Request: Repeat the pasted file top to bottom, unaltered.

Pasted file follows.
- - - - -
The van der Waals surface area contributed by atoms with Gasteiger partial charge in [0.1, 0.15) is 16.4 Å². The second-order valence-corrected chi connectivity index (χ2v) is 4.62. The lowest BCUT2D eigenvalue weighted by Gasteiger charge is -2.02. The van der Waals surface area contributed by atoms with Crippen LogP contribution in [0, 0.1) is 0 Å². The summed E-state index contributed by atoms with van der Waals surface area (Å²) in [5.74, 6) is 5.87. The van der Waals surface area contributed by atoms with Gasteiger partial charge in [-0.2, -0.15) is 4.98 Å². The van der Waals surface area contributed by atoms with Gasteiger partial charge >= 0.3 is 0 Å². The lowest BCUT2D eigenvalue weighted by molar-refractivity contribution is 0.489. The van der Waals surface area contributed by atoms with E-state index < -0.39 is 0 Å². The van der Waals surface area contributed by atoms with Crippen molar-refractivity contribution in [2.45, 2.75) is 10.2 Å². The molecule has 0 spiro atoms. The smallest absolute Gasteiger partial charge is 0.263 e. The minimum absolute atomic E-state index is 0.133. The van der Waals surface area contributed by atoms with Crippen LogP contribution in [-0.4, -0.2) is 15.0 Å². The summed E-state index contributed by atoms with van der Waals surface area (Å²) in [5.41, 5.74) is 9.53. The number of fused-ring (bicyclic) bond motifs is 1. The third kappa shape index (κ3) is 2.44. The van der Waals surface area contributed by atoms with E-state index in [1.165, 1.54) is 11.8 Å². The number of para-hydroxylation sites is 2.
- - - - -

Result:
The van der Waals surface area contributed by atoms with Gasteiger partial charge in [0.1, 0.15) is 16.4 Å². The second-order valence-corrected chi connectivity index (χ2v) is 4.62. The lowest BCUT2D eigenvalue weighted by Gasteiger charge is -2.02. The van der Waals surface area contributed by atoms with Crippen LogP contribution in [0, 0.1) is 0 Å². The summed E-state index contributed by atoms with van der Waals surface area (Å²) in [5.74, 6) is 5.87. The van der Waals surface area contributed by atoms with Gasteiger partial charge in [-0.2, -0.15) is 4.98 Å². The van der Waals surface area contributed by atoms with Gasteiger partial charge >= 0.3 is 0 Å². The lowest BCUT2D eigenvalue weighted by molar-refractivity contribution is 0.489. The van der Waals surface area contributed by atoms with E-state index < -0.39 is 0 Å². The van der Waals surface area contributed by atoms with Crippen molar-refractivity contribution in [2.45, 2.75) is 10.2 Å². The molecule has 0 spiro atoms. The smallest absolute Gasteiger partial charge is 0.263 e. The minimum absolute atomic E-state index is 0.133. The van der Waals surface area contributed by atoms with Crippen LogP contribution in [-0.4, -0.2) is 15.0 Å². The summed E-state index contributed by atoms with van der Waals surface area (Å²) in [5.41, 5.74) is 9.53. The number of fused-ring (bicyclic) bond motifs is 1. The third kappa shape index (κ3) is 2.44. The van der Waals surface area contributed by atoms with E-state index in [1.165, 1.54) is 11.8 Å². The number of para-hydroxylation sites is 2.